Beginning Menstruation In Elementary School: How To Help


     

     Menstruation is a fact of life for all girls and women. There is increasing research suggesting that menarche, a girl’s first flow, is happening at younger ages, and why that might be. According to the American Academy of Obstetrics and Gynecology, and endorsed by the American Academy of Pediatrics, the national average is 12.5 years. While some of the causal data might be controversial, many women will agree that menstruation brings with it a host of challenges that truly take a village to successfully manage.

     Girls in middle school and high school will generally find a number of resources in their schools to help. From sanitary supplies, to a school nurse and/or counselor, to sympathetic teachers and friends, older girls can often find help to navigate the journey.

     Elementary school-aged girls (ages 9-11) who begin their menstrual cycles have unique challenges. Some of them are:

1.  Though it may be that more girls are beginning menstruation at earlier ages, it is outside the norm to begin in the elementary grades. Experiencing something so essentially female can be difficult when your peers don’t understand.
2.  When any child, boy or girl, has a “first time” experience related to their body, it can be an emotional event. Add hormones that can make a girl feel new physical sensations and emotions and you can have added stress.
3.  Parents can be reluctant to begin these conversations with their young daughters. From simply not being aware of their child’s unique growth to not knowing the best time to broach sex-related topics can be a challenge. This can mean that our girls are shocked, and even traumatized, by a perfectly natural event.

     Teachers try to serve their students’ academic, social, emotional, and physical needs in the best ways possible. Here are some ways that we can support our girls through the experience of menstruation in the elementary years.

1.  Communication. Be proactive in addressing menstrual issues with parents. In a private email or text, or a note on your welcome letter, let parents know that elementary girls do sometimes begin their first period at school. Be as private as possible to keep younger children from hearing conversations they might not be ready for. Be cautious as a teacher about having these discussions with your students. They should only be held within approved curricular boundaries. If you must talk about any sort of “sex ed” topic, be certain that you have administrative support first. This should apply even if you have a child who begins menarche at school and she is totally unprepared for it.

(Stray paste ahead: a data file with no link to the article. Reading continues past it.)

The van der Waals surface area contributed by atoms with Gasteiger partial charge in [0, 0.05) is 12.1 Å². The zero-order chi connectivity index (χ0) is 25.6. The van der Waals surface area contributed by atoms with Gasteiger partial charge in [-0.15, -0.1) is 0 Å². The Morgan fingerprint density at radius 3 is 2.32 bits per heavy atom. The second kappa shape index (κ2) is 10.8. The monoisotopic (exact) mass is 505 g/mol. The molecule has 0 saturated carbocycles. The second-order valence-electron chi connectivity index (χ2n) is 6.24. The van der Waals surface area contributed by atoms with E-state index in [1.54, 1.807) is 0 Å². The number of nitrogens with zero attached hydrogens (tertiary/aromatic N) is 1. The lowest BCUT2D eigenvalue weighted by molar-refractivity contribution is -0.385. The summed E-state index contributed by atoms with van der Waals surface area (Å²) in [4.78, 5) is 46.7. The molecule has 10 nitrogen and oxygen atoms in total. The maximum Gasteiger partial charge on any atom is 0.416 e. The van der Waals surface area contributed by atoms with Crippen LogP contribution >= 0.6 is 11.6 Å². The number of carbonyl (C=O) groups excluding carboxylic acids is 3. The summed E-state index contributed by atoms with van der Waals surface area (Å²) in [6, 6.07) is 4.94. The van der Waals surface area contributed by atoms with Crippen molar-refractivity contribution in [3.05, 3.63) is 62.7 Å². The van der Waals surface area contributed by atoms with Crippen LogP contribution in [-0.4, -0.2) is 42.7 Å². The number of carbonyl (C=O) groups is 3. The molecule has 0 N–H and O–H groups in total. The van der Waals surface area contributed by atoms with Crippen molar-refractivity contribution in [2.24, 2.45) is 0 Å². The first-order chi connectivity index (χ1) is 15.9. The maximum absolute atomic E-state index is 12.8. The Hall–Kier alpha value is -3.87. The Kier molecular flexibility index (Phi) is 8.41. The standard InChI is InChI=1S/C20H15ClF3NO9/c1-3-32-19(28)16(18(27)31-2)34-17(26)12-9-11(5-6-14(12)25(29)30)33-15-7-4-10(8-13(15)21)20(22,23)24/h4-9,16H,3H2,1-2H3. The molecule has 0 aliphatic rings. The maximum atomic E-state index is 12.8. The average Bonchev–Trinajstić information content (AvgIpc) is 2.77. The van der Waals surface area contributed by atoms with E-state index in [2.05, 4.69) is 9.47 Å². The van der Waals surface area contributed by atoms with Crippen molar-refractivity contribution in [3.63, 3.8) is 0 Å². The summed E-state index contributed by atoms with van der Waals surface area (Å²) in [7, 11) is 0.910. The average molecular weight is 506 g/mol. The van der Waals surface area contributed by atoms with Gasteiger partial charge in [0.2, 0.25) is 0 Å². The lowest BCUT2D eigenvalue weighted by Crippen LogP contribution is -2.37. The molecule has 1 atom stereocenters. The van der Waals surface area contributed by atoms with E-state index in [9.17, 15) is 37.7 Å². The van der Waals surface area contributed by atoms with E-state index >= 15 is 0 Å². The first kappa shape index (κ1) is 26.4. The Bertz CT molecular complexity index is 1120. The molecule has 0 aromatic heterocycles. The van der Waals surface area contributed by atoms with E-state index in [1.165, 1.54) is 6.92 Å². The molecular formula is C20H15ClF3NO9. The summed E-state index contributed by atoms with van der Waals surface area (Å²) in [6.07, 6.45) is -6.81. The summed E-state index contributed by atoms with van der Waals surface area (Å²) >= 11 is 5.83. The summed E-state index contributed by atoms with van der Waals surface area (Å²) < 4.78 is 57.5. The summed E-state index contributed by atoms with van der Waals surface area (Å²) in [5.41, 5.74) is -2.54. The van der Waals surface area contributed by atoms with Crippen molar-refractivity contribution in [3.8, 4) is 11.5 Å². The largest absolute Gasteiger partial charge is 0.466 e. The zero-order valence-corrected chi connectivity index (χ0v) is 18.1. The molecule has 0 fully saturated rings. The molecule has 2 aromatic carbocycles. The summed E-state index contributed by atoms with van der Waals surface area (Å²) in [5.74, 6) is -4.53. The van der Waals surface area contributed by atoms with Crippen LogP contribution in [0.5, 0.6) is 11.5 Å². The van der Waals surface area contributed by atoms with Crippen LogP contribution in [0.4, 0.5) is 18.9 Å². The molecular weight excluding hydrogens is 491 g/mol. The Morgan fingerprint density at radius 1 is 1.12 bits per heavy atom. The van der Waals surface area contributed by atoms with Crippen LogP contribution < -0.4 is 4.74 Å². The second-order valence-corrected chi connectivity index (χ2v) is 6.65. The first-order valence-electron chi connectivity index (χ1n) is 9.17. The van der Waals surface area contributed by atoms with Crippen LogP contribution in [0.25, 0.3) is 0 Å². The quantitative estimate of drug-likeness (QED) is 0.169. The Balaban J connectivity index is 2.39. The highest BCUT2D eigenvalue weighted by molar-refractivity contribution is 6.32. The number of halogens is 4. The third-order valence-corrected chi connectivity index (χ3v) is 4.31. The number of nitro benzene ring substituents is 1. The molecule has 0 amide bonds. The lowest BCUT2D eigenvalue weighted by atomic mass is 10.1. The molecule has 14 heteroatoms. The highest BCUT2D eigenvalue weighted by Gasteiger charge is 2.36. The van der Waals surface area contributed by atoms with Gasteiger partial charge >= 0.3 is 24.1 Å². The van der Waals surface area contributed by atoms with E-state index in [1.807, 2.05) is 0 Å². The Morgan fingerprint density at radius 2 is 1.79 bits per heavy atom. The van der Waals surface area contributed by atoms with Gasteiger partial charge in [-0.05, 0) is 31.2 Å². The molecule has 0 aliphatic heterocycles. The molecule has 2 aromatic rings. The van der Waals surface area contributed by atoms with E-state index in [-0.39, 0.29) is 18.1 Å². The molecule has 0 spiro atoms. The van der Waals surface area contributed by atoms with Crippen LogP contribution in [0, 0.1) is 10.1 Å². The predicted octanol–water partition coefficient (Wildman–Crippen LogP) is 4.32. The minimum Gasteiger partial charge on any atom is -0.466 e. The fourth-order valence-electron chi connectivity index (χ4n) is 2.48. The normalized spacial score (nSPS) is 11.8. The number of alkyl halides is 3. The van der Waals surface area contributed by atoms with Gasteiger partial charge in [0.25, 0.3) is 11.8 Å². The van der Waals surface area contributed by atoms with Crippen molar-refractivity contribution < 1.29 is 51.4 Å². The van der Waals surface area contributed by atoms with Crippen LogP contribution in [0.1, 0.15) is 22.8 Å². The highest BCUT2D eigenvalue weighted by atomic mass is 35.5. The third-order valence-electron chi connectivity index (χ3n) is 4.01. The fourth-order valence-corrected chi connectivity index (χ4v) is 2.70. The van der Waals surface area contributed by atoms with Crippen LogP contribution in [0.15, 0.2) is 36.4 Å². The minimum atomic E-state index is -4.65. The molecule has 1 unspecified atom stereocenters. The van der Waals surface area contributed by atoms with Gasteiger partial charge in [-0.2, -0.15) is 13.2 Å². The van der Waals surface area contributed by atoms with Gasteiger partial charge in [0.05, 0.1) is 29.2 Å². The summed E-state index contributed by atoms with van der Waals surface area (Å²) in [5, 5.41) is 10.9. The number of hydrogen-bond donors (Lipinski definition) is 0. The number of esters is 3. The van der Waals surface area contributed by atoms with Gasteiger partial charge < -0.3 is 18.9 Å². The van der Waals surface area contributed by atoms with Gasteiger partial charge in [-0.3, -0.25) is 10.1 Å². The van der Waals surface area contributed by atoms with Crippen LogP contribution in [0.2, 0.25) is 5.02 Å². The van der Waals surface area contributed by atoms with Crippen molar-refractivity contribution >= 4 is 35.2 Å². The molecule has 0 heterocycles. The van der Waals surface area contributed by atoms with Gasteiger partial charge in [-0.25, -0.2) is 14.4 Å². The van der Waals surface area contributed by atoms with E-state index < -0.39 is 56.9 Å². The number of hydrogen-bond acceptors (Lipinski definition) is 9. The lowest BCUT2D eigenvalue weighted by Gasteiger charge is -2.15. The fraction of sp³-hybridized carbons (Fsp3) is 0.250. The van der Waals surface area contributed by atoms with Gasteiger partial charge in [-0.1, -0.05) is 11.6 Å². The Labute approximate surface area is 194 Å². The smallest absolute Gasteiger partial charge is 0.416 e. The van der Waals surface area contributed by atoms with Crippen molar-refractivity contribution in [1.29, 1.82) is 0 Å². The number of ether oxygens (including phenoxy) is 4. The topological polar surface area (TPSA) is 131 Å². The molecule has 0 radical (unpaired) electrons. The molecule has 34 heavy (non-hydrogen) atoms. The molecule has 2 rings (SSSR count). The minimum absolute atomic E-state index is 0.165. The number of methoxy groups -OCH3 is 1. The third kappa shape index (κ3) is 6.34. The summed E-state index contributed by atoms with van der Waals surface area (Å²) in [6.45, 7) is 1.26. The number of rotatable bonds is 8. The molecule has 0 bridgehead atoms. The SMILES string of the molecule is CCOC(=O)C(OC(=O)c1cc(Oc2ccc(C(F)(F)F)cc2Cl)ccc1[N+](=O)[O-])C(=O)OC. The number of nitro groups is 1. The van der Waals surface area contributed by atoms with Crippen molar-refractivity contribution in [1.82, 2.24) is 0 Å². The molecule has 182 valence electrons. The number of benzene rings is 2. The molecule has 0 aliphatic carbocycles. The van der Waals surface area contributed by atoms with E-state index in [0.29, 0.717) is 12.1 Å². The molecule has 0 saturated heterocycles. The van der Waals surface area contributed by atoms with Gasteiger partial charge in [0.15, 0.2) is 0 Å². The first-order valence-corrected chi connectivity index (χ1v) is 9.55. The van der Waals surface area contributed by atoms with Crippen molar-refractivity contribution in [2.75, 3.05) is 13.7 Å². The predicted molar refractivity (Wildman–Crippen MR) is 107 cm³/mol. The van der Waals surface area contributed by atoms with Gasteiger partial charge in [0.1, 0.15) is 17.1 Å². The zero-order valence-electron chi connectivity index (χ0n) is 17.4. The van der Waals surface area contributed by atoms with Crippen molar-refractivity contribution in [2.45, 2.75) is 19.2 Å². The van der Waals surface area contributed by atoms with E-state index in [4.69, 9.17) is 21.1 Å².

2.  Encourage parents to begin these discussions. These changes can happen rapidly, without warning. It is traumatic for a child to begin bleeding in a way they never have with no understanding of what is happening and why. It is even more traumatic for a child to have bled through their clothes and not know how to handle it. Remind parents that a girl’s menstrual cycle can be very irregular for the first year or two, another reason for clear explanations. Of course, we cannot control what parents choose to tell their children and discussions in this realm can be emotionally-charged. You can only encourage. They do need to be aware that, if their daughter does begin menstruating at school, you will have to do the best that you can. We wouldn't have a child gash their leg at school and be bleeding and in pain and tell them to, "Ask your parents." Neither should we dismiss menarche. 
3.  Have supplies ready. Consider all of the needs a child might need in this situation, remembering that some kids have to wait out the day and ride the bus home. Include stick-on sanitary napkins, clean underwear, clean outer pants, and large zipper bags for stained clothing. Again, preparation is key. Check out Lost and Found, solicit donations, or you may want to supply them yourself. Do you have parent volunteers? This would be an excellent project or committee! Click here for more parent volunteer ideas.
4.  Preserve privacy. When a child does begin flowing, either for the first time or unexpectedly, you’ll need a way to get supplies to her discreetly. In the past, I’ve handed girls manila folders and large envelopes with supplies hidden inside. My goal was to preserve the child’s privacy by making it look like she was running an errand for me. Another option is to have a soft lunch bag filled and ready to go. It looks like a teacher is simply delivering a forgotten lunch. You could also use a back pack, especially if extra clothes are needed.
5.  Emergency contacts. Sometimes a child simply needs to leave school. The reality is that many parents simply cannot walk out the door to come for their kids. I always asked my parents to always have a no-fail contact I can call for emergencies.

6.  Make a plan. Consider formulating a procedure with your grade level or grade span colleagues. It’s so much easier when everyone is on the same page! Consider that male teachers especially need to protect themselves While men can certainly be as compassionate and comforting as women, a young girl may not want a man to have that much information about her body. Also, men should not go in the girls’ bathroom and certainly not alone to discuss such an intimate situation. Additionally, parents may not want a man involved. If you have male teachers on your staff, designate a female staff member who can step in as part of your plan.

          Thoughtful planning and communication can make a potentially difficult situation much more positive. I'd love to know how you handle girls who deal with menstruation in elementary school. 

Pat McFadyen
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